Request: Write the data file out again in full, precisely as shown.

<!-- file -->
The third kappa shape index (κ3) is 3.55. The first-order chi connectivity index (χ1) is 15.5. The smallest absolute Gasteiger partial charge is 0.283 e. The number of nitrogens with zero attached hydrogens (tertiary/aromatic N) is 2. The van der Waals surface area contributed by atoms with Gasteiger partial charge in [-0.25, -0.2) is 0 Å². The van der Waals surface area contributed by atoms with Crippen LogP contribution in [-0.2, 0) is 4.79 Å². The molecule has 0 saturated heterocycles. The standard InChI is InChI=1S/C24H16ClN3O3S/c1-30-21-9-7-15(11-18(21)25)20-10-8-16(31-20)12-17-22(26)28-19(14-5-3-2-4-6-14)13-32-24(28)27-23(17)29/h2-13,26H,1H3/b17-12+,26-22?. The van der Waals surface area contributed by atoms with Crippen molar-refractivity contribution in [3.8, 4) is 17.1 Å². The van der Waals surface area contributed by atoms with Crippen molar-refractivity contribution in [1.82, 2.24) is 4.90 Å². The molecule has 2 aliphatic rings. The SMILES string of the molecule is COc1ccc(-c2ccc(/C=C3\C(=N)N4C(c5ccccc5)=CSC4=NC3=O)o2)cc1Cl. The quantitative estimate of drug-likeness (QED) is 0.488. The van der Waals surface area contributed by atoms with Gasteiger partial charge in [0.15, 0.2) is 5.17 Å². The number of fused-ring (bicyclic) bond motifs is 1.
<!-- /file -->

The third kappa shape index (κ3) is 3.55. The first-order chi connectivity index (χ1) is 15.5. The smallest absolute Gasteiger partial charge is 0.283 e. The number of nitrogens with zero attached hydrogens (tertiary/aromatic N) is 2. The van der Waals surface area contributed by atoms with Gasteiger partial charge in [-0.25, -0.2) is 0 Å². The van der Waals surface area contributed by atoms with Crippen LogP contribution in [-0.2, 0) is 4.79 Å². The molecule has 0 saturated heterocycles. The standard InChI is InChI=1S/C24H16ClN3O3S/c1-30-21-9-7-15(11-18(21)25)20-10-8-16(31-20)12-17-22(26)28-19(14-5-3-2-4-6-14)13-32-24(28)27-23(17)29/h2-13,26H,1H3/b17-12+,26-22?. The van der Waals surface area contributed by atoms with Crippen molar-refractivity contribution in [3.8, 4) is 17.1 Å². The van der Waals surface area contributed by atoms with Crippen molar-refractivity contribution in [1.82, 2.24) is 4.90 Å². The molecule has 2 aliphatic rings. The SMILES string of the molecule is COc1ccc(-c2ccc(/C=C3\C(=N)N4C(c5ccccc5)=CSC4=NC3=O)o2)cc1Cl. The quantitative estimate of drug-likeness (QED) is 0.488. The van der Waals surface area contributed by atoms with Gasteiger partial charge in [0.15, 0.2) is 5.17 Å². The number of fused-ring (bicyclic) bond motifs is 1.